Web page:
Build high-quality links to your website
Use media mentions on your website to build credibility and increase social proof

How to Step up Your PR and Outreach Game

For those just starting out, a great place to begin is by answering journalist questions and queries. Dimitry shares: “You can answer those questions without having a big PR story. You can replicate that and consistently get more and more exposure that way because all you do is just help them out.”

Even for smaller startups and mid-sized businesses, the key to getting some publicity is to start somewhere and get it going. This is a wonderful tactic to learn what journalists are actually looking for and build connections while also gaining exposure at the same time.

It’s sensible to note, though, that journalists get hundreds of pitches every week. To stand out, you’ll need to hit 3 main milestones:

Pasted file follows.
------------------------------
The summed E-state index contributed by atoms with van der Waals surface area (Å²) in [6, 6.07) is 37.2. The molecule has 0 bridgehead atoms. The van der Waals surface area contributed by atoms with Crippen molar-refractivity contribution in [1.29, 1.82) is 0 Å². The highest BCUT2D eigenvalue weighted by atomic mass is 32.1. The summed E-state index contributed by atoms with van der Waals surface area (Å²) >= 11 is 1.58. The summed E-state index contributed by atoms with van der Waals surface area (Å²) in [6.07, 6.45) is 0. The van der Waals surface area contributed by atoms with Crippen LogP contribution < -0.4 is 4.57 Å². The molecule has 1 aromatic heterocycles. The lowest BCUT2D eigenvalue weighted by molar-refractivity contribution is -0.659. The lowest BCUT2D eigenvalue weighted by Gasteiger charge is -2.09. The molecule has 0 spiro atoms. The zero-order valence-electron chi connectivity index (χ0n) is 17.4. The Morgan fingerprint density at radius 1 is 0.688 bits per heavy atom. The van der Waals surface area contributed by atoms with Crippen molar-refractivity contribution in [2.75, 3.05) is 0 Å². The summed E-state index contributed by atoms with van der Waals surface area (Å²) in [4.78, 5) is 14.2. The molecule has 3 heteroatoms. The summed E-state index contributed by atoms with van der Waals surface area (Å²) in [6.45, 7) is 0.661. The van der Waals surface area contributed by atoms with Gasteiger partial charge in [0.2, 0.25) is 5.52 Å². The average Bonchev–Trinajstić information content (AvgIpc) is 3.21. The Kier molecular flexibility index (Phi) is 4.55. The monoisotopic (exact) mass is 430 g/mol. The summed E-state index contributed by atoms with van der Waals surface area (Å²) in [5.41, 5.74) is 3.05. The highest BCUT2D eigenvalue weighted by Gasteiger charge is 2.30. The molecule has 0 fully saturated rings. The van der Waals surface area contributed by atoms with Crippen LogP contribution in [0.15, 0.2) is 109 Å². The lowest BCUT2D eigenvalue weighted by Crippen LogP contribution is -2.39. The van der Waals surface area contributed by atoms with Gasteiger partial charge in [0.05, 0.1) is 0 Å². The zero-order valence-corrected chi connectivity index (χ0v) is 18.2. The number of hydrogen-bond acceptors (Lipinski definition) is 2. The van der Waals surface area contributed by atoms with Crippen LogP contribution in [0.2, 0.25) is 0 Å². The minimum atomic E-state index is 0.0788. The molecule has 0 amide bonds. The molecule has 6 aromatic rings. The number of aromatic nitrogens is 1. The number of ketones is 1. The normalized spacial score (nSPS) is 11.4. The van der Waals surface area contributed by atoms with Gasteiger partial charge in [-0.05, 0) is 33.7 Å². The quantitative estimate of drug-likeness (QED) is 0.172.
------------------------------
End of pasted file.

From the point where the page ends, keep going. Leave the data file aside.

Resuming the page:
Know your target audience and the sites, publications, and podcasts they’re interested in. Getting mentions in big publications can grow your brand awareness, but niche publications are often a better choice for driving relevant, high-quality leads.
Customize your pitch. With 57% of top-tier publishers receiving between 50 and 500 pitches in any given week, a standard template just won’t cut it. The more relevant your pitch, the more likely you are to get a positive response.
Pitch consistently. As Dimitry says: “Start with 15 minutes and graduate to 30 minutes a day, and you’ll get one or two hits.” As the number of positive responses increases, you’ll naturally move on to dedicating more time to PR outreach and, once you get it going, you can hire out and get other people to help you.